“We thought the baby boomers would come, but it turned out to be the Brooklynites.” The fabulously named Peekamoose restaurant – as enjoyable to say as to visit – was one of the first trails to be blazed in the new-look Catskills. Owner, Marybeth Mills, saw potential in this picturesque, mountainous corner of Upstate New York a decade ago and set up shop, with a raggle-taggle set of rooms full of sharp-toothed and antlered taxidermy, scavenged furniture, and a chunk of tree that was plucked from the East River and turned into a chandelier studded with filament bulbs. Peekamoose was a style salvo for a new generation in the Catskills. “We expected an older crowd to come here, out of a sense of nostalgia for what the area used to be,” says Marybeth. “But instead we had the Brooklyn crowd come and buy second homes.”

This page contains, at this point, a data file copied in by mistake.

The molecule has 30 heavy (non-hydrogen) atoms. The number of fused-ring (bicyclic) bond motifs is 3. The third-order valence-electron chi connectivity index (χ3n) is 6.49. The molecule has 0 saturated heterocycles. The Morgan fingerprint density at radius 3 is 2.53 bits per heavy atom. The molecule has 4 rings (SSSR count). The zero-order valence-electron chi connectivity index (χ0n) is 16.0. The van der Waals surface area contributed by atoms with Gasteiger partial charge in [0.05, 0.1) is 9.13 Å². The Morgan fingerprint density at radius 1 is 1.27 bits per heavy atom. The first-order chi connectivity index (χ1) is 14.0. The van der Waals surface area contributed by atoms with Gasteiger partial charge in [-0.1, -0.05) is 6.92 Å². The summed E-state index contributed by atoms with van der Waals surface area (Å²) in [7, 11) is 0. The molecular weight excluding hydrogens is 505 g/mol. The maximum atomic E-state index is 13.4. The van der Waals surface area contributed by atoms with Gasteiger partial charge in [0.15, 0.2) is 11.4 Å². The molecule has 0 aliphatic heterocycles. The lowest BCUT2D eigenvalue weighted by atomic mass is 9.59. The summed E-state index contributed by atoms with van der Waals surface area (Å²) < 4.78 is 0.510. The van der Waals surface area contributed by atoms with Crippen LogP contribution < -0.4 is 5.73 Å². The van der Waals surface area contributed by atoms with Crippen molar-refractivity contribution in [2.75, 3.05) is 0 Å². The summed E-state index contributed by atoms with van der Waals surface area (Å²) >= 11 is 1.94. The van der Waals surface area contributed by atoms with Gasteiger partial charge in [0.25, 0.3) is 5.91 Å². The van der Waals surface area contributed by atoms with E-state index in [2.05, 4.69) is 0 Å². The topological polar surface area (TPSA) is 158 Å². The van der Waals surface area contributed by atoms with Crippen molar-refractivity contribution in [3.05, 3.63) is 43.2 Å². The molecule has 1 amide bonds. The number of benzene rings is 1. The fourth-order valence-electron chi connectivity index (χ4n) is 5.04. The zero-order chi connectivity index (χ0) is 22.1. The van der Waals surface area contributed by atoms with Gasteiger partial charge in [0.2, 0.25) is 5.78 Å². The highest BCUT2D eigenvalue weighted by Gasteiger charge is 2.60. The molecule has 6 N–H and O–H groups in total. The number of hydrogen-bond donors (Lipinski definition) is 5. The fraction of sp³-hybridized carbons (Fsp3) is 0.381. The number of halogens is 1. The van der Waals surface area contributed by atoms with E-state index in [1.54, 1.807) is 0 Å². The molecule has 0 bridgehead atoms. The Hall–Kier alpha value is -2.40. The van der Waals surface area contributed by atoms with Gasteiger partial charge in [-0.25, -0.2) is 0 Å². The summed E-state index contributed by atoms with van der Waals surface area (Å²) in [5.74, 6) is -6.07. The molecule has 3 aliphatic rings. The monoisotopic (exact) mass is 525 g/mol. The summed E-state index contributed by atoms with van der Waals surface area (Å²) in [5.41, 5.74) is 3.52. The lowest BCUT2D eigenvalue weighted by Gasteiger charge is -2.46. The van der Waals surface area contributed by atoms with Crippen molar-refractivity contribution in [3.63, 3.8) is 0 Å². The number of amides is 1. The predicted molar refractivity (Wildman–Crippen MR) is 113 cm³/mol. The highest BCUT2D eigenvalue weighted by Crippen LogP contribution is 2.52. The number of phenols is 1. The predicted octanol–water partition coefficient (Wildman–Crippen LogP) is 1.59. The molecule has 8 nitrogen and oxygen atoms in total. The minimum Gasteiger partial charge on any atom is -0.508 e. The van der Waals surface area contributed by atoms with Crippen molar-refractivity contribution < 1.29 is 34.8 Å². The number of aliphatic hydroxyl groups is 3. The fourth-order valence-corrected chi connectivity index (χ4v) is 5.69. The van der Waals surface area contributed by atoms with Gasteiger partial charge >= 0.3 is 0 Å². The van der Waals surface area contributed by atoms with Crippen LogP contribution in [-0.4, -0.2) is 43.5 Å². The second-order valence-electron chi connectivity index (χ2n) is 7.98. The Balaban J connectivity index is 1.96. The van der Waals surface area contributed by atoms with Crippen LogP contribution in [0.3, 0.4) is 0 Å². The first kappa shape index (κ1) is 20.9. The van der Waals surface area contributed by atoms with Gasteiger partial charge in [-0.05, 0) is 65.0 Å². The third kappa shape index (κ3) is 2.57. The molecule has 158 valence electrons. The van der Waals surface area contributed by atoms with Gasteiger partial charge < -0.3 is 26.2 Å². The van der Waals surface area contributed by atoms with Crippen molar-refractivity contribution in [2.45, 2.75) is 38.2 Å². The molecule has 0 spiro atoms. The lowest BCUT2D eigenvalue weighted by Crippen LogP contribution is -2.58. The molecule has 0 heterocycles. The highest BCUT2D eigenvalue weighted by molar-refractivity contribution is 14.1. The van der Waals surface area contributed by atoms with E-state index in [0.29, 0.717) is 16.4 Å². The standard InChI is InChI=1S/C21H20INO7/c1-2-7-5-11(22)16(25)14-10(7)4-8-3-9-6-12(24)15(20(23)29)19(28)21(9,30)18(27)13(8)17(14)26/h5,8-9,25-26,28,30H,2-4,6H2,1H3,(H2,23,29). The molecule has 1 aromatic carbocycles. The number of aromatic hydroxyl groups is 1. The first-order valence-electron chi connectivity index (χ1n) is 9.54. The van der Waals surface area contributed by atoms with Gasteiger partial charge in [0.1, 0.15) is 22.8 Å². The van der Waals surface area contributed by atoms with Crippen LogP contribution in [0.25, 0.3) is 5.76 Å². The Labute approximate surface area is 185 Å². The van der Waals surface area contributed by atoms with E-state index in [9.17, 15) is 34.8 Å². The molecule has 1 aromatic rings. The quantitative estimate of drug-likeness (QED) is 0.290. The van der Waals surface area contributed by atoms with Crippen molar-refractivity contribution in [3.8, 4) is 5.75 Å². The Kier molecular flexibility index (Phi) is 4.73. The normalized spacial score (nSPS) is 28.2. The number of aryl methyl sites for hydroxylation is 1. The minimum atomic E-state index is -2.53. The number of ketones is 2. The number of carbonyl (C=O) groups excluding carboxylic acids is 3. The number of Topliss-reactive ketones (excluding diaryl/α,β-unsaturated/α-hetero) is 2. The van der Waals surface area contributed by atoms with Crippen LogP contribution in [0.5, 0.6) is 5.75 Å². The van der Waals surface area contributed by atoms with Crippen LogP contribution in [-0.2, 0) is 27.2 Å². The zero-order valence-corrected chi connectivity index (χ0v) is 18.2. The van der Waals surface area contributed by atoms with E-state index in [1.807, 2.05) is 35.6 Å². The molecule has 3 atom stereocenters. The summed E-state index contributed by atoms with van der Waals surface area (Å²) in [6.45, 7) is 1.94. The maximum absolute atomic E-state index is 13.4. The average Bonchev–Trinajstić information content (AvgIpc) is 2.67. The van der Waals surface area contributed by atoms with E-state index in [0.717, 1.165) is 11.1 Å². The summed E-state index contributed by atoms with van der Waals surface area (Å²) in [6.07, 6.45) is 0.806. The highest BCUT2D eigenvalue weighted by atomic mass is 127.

This rural area, renowned for its rivers, bears and roadside curiosities (“See the world’s largest kaleidoscope!”) is in the throes of a widespread makeover. It’s been happening in the area around the Hudson for a while, but now it’s spreading to the less populated west of the region. You can see its grassroots in the sous vide techniques and the artisanal Hoptical Illusion ale at Peekamoose, and its green shoots are visible in the growing obsession with the small batch, the locally sourced, the new businesses and the industrial faux-naïf typography that brand them all.
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